Entries in chemistry (4)


Nobel Price for molecular machines

On Wednesday this week, the Nobel Prize in Chemistry 2016 was awarded to Jean-Pierre Sauvage, Sir J. Fraser Stoddart, and Bernard L. Feringa for the design and production of molecular machines. What are molecular machines? These tiny machines are a thousand times thinner than a strand of hair and made of linked molecules with movable parts. 

Since the mid 20th century, chemists have been attempting to produce molecular chains in which ring-shaped molecules were linked together. Normally, covalent bonds hold the atoms in molecules together. In these chains, chemists wanted to create mechanical bonds, where molecules were interlocked without directly interacting with each other. In 1983, Jean-Pierre Sauvage used a copper ion to create molecular chains with a yield of 42%. These molecular chains, called catanenes, were early type of non-biological molecular machine. In 1994, Jean-Pierre Sauvage’s group succeeded in producing a catenane in which one ring rotated around the other ring when energy was added.

The second major step was completed by Fraser Stoddart in 1991, when he developed a rotaxane, in which a molecular ring was threaded onto a thin molecular axle. An electron-poor ring was threaded around an electron-rich axle. The addition of heat could be used to control the movement of the ring along the axle. Molecular lifts, artificial muscle and a molecule-based computer chip have since been created using rotaxanes.

Bernard Feringa was the fist person to develop a molecular motor in 1999. The motor consists of two flat chemical structures joined by a double bond between two carbon atoms. Methyl groups attached to each rotor blade function as ratchets that keep the molecule to keep rotating in the same direction. Exposure to UV light pulses cause the rotor blades to move 180 degrees around the central double bond. His group has optimized the motor so that it now spins at 12 million revolutions per second. Using molecular motors, he has rotated a glass cylinder that is 10,000 times bigger than the motor and also designed a nanocar.

The Laureates have started a toolbox of chemical structures that can be used to build increasingly advanced creations, such as a molecular robot that can grasp and connect amino acids and intricate webs of molecular motors that wind long polymers.

In the 1830s, when the electric motor was at the same stage, scientists could display various spinning cranks and wheels, but had no idea that the electric motor could like to instruments like washing machines, fans, and food processors. It’s interesting to imagine what the future could hold for molecular machines!



First Summer Subgroup Meeting

This week, we summer students had our first, full subgroup meeting with Jacob, and, while it was a little intimidating at first, it was such a great learning experience that I really enjoyed it. Since this was the first time we exposed to each other’s projects, we spent a good portion of our time explaining the background behind them. I volunteered to go first, and through Jacob’s questioning throughout the whole meeting, I learned three major things:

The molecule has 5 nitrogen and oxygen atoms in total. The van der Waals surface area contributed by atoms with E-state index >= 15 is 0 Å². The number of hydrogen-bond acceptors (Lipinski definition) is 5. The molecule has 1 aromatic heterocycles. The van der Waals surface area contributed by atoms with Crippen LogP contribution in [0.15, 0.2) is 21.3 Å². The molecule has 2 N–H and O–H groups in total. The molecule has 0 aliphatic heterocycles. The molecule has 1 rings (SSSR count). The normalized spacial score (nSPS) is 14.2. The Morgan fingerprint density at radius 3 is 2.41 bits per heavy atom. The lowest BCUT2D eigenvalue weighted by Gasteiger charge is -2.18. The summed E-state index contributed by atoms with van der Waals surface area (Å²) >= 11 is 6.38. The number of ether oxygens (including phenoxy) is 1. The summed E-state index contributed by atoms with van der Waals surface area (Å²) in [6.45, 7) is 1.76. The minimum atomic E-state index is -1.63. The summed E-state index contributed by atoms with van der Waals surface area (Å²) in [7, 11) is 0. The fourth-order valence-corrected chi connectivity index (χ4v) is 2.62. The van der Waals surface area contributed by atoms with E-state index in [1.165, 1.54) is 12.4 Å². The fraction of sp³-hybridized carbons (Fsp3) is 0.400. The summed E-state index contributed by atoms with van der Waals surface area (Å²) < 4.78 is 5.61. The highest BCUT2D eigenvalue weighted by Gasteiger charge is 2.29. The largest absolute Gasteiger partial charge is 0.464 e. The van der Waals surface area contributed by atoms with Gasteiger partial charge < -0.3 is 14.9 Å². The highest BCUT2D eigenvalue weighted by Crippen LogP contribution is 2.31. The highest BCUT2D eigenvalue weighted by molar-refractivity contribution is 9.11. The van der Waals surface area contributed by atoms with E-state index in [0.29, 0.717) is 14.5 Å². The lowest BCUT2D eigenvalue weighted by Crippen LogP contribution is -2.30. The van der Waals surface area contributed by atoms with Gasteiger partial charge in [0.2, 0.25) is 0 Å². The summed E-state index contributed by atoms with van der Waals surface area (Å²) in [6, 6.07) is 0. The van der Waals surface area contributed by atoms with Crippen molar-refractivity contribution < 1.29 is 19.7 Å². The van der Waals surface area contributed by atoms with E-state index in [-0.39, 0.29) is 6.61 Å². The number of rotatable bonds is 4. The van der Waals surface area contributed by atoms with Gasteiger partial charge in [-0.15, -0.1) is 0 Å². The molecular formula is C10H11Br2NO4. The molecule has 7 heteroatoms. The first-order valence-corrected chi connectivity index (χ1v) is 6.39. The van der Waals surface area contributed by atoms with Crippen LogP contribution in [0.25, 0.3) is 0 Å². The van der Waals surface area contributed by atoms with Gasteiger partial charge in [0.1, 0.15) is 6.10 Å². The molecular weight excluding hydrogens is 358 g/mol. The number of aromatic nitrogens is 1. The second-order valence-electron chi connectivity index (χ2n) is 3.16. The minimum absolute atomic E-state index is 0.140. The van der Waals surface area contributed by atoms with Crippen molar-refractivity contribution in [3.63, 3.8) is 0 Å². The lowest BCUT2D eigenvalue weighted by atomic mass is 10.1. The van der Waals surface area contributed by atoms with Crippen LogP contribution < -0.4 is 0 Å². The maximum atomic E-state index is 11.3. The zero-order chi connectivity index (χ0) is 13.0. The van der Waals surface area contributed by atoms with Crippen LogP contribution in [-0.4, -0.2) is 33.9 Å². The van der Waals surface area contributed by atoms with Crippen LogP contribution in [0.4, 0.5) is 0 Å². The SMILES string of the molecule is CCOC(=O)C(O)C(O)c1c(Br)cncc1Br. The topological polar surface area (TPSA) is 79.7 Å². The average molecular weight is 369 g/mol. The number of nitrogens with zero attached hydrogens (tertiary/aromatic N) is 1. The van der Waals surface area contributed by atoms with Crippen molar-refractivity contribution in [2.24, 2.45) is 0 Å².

1. I thought I knew the fundamentals of the technology with which I am working (fMRI, MR-PET, baseline and blocking scans, etc), but during my short presentation, I realized that there were certainly some holes in my understanding, and fortunately they were quickly filled in that time. Even after reading some papers and plenty of Wikipedia articles, at the beginning of the summer, my understanding of all of this was quite hazy, but as I keep gathering these points of understanding and insight, the picture is becoming clearer and clearer. That understanding is making me really appreciate the technology I’m working with, and as everything starts to clear, I feel like I’m developing a stronger sense of ownership over my projects, which is exciting.
  2. I’m beginning to work on my skills at explaining what I do in science in layman’s terms. Jacob urged us to start our talks with something wicked big picture—in his words: “one step below ‘the brain is important’”—and we all struggled with it. I think that is because most of the time when we talk about our work in science, we’re in the academic setting where everything is either currently studying something in the sciences or they’ve somewhat recently seen the basics in high school. Honestly, coming into the meeting, I thought my skills in this department were decent, as I’ve done a fair amount of tutoring both formally and just with my friends/classmates, and in those sessions I could break down concepts into simpler terms. However, once again, they had a general exposure to the material to begin with, so I really wasn’t testing my skills fully. As someone who hopes to be a physician, especially a pediatric physician, the ability to describe physiological concepts to patients who could have little to no science background knowledge is absolutely crucial. Patients will want to know what’s going on in their bodies (and/or their children’s bodies), so doctors need to be able to tell them in a way that they’ll understand.  By the end of the summer, I want to get better at this.